ISSUED BY ENVIRONMENT CANADA AT 3:15 P.M. EST WEDNESDAY 18 FEBRUARY 2015
Temperatures are expected to drop to near or below minus 20 Celsius tonight. The cold temperatures will combine with strong northwesterly winds to produce wind chill values near or below minus 30 by Thursday morning. Little improvement is expected through the day on Thursday, with daytime highs only a few degrees higher than the overnight low temperatures, and winds forecast to become increasingly gusty. Very cold wind chill values are likely to persist through Friday, then improve somewhat on Saturday.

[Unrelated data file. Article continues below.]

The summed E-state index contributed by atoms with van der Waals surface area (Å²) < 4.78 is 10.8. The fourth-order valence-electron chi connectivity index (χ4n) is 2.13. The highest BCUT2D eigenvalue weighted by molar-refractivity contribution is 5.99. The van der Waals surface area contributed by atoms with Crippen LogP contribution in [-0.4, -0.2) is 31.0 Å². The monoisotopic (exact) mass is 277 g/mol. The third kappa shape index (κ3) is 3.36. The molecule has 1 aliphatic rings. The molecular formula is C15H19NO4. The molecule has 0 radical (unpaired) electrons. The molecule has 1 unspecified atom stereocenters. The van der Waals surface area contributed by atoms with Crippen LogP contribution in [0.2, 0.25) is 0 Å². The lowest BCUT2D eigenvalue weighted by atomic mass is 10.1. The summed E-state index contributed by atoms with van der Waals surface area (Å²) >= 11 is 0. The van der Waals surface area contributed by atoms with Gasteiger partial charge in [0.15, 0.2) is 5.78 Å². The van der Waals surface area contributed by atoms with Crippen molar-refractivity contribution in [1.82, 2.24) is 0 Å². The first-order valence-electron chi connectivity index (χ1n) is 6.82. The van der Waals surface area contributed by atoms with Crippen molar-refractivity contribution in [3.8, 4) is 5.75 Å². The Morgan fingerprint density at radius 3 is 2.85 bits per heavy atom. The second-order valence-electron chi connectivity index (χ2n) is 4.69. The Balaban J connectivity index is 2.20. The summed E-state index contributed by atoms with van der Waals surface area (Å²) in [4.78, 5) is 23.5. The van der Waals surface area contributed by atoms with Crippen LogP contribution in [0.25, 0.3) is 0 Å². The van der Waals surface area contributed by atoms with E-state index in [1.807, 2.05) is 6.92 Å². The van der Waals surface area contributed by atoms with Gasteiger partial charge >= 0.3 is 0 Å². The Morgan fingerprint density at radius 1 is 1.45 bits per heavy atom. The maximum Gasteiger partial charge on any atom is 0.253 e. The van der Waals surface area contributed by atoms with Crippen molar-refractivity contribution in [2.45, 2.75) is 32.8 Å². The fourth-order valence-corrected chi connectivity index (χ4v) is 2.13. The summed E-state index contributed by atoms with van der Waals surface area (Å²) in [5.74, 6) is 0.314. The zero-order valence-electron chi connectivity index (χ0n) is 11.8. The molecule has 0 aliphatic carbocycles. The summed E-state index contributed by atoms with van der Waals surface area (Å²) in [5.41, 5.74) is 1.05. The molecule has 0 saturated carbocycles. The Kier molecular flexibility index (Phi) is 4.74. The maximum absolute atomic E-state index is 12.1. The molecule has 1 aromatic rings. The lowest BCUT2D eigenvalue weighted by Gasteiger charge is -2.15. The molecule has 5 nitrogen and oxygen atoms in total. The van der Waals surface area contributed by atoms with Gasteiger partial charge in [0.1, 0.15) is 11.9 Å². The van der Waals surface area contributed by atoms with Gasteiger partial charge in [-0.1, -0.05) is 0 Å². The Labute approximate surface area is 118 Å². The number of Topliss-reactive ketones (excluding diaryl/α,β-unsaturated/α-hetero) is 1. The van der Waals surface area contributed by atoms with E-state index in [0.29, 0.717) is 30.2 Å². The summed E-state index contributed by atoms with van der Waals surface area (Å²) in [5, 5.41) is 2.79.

While anyone who isn’t dressed warmly is at risk in cold weather conditions, some are at greater risk than others for frost bite and hypothermia: – homeless people – outdoor workers – people living in homes that are poorly insulated (with no heat or no power) – people with certain medical conditions such as diabetes, peripheral neuropathy and diseases affecting the blood vessels, people taking certain medications including beta-blockers – winter sport enthusi asts – people who consume excess alcohol – infants and – seniors. Watch for cold related symptoms and complaints which include: – Respiratory: shortness of breath, wheezing and cough – Cardiovascular: chest pain and arrhythmias – Circulation: colour change of finger and toes, pain, numbness and tickling sensation in extremities – Muscle: pain, stiffness, swelling, restricted movement, weakness – Skin: itching, pale. If you experience these symptoms when exposed to the cold, move indoors and begin warming. Wear appropriate clothing. – Always wear clothing appropriate for the weather. Synthetic and wool fabrics provide better insulation. Some synthetic fabrics are designed to keep perspiration away from your body which keep you dry and further reduce your risk. – Dress in layers with a wind resistant outer layer. You can remove layers if you get too warm (before you start sweating) or add a layer if you get cold. – Wear warm socks, gloves, a hat and scarf in cold weather. Be sure to cover your nose to protect it. – If you get wet, change into dry clothing as soon as possible. You lose heat faster when you’re wet. Extreme cold warnings are issued when very cold temperatures or wind chill creates an elevated risk to health such as frost bite and hypothermia. Environment Canada meteorologists will update alerts as required, so stay tuned to your local media or Weatheradio. Email reports of severe weather to firstname.lastname@example.org or tweet with the hashtag #ONStorm.